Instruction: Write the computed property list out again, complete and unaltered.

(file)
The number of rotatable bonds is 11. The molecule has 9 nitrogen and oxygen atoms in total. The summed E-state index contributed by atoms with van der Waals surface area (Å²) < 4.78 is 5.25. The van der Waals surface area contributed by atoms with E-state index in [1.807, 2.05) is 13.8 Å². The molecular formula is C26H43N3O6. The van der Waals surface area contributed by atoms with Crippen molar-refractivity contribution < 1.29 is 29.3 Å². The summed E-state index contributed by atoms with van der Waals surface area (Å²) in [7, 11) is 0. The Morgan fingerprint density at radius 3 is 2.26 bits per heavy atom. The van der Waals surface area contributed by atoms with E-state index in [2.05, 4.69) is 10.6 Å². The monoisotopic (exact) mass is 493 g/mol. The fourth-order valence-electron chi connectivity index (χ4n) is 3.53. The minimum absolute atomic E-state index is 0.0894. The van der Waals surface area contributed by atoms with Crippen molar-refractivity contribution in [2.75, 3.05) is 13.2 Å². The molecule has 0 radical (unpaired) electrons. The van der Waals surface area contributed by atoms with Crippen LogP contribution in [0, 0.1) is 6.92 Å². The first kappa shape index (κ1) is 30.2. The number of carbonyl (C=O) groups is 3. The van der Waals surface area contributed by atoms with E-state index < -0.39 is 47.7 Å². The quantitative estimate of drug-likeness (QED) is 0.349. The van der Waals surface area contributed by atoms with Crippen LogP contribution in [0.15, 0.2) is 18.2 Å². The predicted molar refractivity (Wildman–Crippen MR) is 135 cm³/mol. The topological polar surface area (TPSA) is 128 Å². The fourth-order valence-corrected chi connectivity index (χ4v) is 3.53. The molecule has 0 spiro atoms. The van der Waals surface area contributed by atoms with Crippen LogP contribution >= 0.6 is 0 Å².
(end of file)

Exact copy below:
The number of rotatable bonds is 11. The molecule has 9 nitrogen and oxygen atoms in total. The summed E-state index contributed by atoms with van der Waals surface area (Å²) < 4.78 is 5.25. The van der Waals surface area contributed by atoms with E-state index in [1.807, 2.05) is 13.8 Å². The molecular formula is C26H43N3O6. The van der Waals surface area contributed by atoms with Crippen molar-refractivity contribution < 1.29 is 29.3 Å². The summed E-state index contributed by atoms with van der Waals surface area (Å²) in [7, 11) is 0. The Morgan fingerprint density at radius 3 is 2.26 bits per heavy atom. The van der Waals surface area contributed by atoms with E-state index in [2.05, 4.69) is 10.6 Å². The monoisotopic (exact) mass is 493 g/mol. The fourth-order valence-electron chi connectivity index (χ4n) is 3.53. The minimum absolute atomic E-state index is 0.0894. The van der Waals surface area contributed by atoms with Crippen molar-refractivity contribution in [2.75, 3.05) is 13.2 Å². The molecule has 0 radical (unpaired) electrons. The van der Waals surface area contributed by atoms with Crippen LogP contribution in [0, 0.1) is 6.92 Å². The first kappa shape index (κ1) is 30.2. The number of carbonyl (C=O) groups is 3. The van der Waals surface area contributed by atoms with E-state index < -0.39 is 47.7 Å². The quantitative estimate of drug-likeness (QED) is 0.349. The van der Waals surface area contributed by atoms with Crippen LogP contribution in [0.15, 0.2) is 18.2 Å². The predicted molar refractivity (Wildman–Crippen MR) is 135 cm³/mol. The topological polar surface area (TPSA) is 128 Å². The fourth-order valence-corrected chi connectivity index (χ4v) is 3.53. The molecule has 0 spiro atoms. The van der Waals surface area contributed by atoms with Crippen LogP contribution >= 0.6 is 0 Å².